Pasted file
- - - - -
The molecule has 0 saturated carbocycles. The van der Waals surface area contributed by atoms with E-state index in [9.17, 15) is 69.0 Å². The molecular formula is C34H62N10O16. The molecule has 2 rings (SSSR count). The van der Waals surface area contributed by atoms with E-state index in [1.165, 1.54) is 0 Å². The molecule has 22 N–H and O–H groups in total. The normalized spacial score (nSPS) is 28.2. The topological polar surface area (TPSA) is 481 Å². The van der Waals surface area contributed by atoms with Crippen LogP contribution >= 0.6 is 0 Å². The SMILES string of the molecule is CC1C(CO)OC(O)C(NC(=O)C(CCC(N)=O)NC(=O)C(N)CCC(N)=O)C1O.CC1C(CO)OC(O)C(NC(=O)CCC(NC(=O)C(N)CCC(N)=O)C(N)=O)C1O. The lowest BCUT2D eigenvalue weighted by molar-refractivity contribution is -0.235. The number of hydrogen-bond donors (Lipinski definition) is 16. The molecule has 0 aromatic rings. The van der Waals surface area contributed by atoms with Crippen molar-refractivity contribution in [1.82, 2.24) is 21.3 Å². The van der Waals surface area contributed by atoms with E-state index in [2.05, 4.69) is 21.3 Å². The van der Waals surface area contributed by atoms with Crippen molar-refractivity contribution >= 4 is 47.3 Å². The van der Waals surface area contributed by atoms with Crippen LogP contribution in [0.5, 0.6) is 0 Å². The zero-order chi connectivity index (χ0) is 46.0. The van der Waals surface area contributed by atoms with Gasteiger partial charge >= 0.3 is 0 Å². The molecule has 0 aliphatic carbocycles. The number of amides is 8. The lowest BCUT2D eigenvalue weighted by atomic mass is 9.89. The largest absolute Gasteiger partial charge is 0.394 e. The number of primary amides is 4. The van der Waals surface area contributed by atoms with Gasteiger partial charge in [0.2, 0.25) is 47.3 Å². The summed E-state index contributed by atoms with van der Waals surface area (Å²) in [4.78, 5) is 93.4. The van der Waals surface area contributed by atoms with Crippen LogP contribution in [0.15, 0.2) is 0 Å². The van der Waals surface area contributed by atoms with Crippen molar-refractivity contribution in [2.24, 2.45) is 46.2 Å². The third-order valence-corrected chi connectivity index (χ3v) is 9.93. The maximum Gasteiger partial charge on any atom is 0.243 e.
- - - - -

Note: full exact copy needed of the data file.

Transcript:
The molecule has 0 saturated carbocycles. The van der Waals surface area contributed by atoms with E-state index in [9.17, 15) is 69.0 Å². The molecular formula is C34H62N10O16. The molecule has 2 rings (SSSR count). The van der Waals surface area contributed by atoms with E-state index in [1.165, 1.54) is 0 Å². The molecule has 22 N–H and O–H groups in total. The normalized spacial score (nSPS) is 28.2. The topological polar surface area (TPSA) is 481 Å². The van der Waals surface area contributed by atoms with Crippen LogP contribution >= 0.6 is 0 Å². The SMILES string of the molecule is CC1C(CO)OC(O)C(NC(=O)C(CCC(N)=O)NC(=O)C(N)CCC(N)=O)C1O.CC1C(CO)OC(O)C(NC(=O)CCC(NC(=O)C(N)CCC(N)=O)C(N)=O)C1O. The lowest BCUT2D eigenvalue weighted by molar-refractivity contribution is -0.235. The number of hydrogen-bond donors (Lipinski definition) is 16. The molecule has 0 aromatic rings. The van der Waals surface area contributed by atoms with Crippen molar-refractivity contribution in [1.82, 2.24) is 21.3 Å². The van der Waals surface area contributed by atoms with E-state index in [2.05, 4.69) is 21.3 Å². The van der Waals surface area contributed by atoms with Crippen molar-refractivity contribution >= 4 is 47.3 Å². The van der Waals surface area contributed by atoms with Crippen LogP contribution in [0.5, 0.6) is 0 Å². The zero-order chi connectivity index (χ0) is 46.0. The van der Waals surface area contributed by atoms with Gasteiger partial charge >= 0.3 is 0 Å². The molecule has 0 aliphatic carbocycles. The number of amides is 8. The lowest BCUT2D eigenvalue weighted by atomic mass is 9.89. The largest absolute Gasteiger partial charge is 0.394 e. The number of primary amides is 4. The van der Waals surface area contributed by atoms with Gasteiger partial charge in [0.2, 0.25) is 47.3 Å². The summed E-state index contributed by atoms with van der Waals surface area (Å²) in [4.78, 5) is 93.4. The van der Waals surface area contributed by atoms with Crippen LogP contribution in [0.15, 0.2) is 0 Å². The van der Waals surface area contributed by atoms with Crippen molar-refractivity contribution in [2.24, 2.45) is 46.2 Å². The third-order valence-corrected chi connectivity index (χ3v) is 9.93. The maximum Gasteiger partial charge on any atom is 0.243 e.